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• 1. Aalbers, J.
Stockholm University, Faculty of Science, Department of Physics. Stockholm University, Faculty of Science, Department of Physics. Stockholm University, Faculty of Science, Department of Physics. Stockholm University, Faculty of Science, Department of Physics. Stockholm University, Faculty of Science, Department of Physics.
DARWIN: towards the ultimate dark matter detector2016In: Journal of Cosmology and Astroparticle Physics, ISSN 1475-7516, E-ISSN 1475-7516, no 11, article id 017Article in journal (Refereed)

DARk matter WImp search with liquid xenoN (DARWIN(2)) will be an experiment for the direct detection of dark matter using a multi-ton liquid xenon time projection chamber at its core. Its primary goal will be to explore the experimentally accessible parameter space for Weakly Interacting Massive Particles (WIMPs) in a wide mass-range, until neutrino interactions with the target become an irreducible background. The prompt scintillation light and the charge signals induced by particle interactions in the xenon will be observed by VUV sensitive, ultra-low background photosensors. Besides its excellent sensitivity to WIMPs above a mass of 5 GeV/c(2), such a detector with its large mass, low-energy threshold and ultra-low background level will also be sensitive to other rare interactions. It will search for solar axions,galactic axion-like particles and the neutrinoless double-beta decay of Xe-136, as well as measure the low-energy solar neutrino flux with <1% precision, observe coherent neutrino-nucleus interactions, and detect galactic supernovae. We present the concept of the DARWIN detector and discuss its physics reach, the main sources of backgrounds and the ongoing detector design and R&D efforts.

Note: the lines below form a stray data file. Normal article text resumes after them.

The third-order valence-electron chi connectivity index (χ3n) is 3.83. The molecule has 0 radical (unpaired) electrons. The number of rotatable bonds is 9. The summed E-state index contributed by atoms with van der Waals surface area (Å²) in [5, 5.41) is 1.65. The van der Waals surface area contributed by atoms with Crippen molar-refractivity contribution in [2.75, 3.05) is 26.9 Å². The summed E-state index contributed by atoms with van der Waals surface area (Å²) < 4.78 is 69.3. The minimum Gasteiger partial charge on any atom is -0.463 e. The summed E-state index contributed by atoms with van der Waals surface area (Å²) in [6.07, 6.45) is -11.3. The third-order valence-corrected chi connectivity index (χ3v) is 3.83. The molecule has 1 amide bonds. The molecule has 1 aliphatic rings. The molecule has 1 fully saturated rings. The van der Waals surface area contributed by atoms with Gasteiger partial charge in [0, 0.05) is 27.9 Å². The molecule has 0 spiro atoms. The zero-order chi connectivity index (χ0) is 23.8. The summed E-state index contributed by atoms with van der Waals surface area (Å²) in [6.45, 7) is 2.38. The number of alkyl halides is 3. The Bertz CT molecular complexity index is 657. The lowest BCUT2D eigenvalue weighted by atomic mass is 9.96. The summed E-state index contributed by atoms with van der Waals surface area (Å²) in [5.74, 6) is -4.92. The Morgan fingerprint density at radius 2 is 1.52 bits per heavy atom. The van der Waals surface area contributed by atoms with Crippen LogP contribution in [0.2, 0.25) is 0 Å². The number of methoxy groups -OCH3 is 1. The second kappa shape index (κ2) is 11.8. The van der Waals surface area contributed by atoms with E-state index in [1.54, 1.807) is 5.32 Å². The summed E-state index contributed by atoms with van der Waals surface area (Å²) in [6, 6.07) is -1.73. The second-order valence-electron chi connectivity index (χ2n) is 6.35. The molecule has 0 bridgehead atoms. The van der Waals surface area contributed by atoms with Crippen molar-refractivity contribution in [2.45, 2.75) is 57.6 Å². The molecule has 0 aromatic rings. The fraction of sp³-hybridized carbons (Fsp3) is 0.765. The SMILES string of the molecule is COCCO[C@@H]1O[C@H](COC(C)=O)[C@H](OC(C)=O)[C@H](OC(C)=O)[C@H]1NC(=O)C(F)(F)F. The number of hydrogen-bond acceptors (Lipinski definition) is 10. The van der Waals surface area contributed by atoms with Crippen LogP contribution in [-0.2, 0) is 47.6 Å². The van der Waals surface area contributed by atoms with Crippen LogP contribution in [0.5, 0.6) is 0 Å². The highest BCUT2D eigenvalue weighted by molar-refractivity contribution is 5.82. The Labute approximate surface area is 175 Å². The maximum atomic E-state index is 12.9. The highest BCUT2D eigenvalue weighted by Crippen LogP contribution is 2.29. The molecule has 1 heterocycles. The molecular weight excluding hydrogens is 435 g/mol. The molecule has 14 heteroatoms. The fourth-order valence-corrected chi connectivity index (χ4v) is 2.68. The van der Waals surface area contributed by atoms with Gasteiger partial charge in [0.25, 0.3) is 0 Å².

• 2. Aprile, E.